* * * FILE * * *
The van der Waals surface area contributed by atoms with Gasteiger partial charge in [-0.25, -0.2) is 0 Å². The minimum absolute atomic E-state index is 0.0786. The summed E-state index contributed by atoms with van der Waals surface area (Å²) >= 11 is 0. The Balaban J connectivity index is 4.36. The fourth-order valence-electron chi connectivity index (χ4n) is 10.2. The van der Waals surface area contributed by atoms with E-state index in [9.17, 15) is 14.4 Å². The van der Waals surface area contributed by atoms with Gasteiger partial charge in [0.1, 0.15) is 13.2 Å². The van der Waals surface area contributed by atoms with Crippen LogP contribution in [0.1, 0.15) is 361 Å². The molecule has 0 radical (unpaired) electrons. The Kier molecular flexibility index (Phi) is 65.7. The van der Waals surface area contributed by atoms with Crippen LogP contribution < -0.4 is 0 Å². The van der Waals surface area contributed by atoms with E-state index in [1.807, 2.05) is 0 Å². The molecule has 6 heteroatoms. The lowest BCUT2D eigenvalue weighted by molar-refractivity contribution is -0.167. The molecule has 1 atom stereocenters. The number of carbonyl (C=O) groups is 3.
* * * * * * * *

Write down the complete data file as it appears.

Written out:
The van der Waals surface area contributed by atoms with Gasteiger partial charge in [-0.25, -0.2) is 0 Å². The minimum absolute atomic E-state index is 0.0786. The summed E-state index contributed by atoms with van der Waals surface area (Å²) >= 11 is 0. The Balaban J connectivity index is 4.36. The fourth-order valence-electron chi connectivity index (χ4n) is 10.2. The van der Waals surface area contributed by atoms with E-state index in [9.17, 15) is 14.4 Å². The van der Waals surface area contributed by atoms with Gasteiger partial charge in [0.1, 0.15) is 13.2 Å². The van der Waals surface area contributed by atoms with Crippen LogP contribution in [0.1, 0.15) is 361 Å². The molecule has 0 radical (unpaired) electrons. The Kier molecular flexibility index (Phi) is 65.7. The van der Waals surface area contributed by atoms with Crippen LogP contribution < -0.4 is 0 Å². The van der Waals surface area contributed by atoms with E-state index in [1.807, 2.05) is 0 Å². The molecule has 6 heteroatoms. The lowest BCUT2D eigenvalue weighted by molar-refractivity contribution is -0.167. The molecule has 1 atom stereocenters. The number of carbonyl (C=O) groups is 3.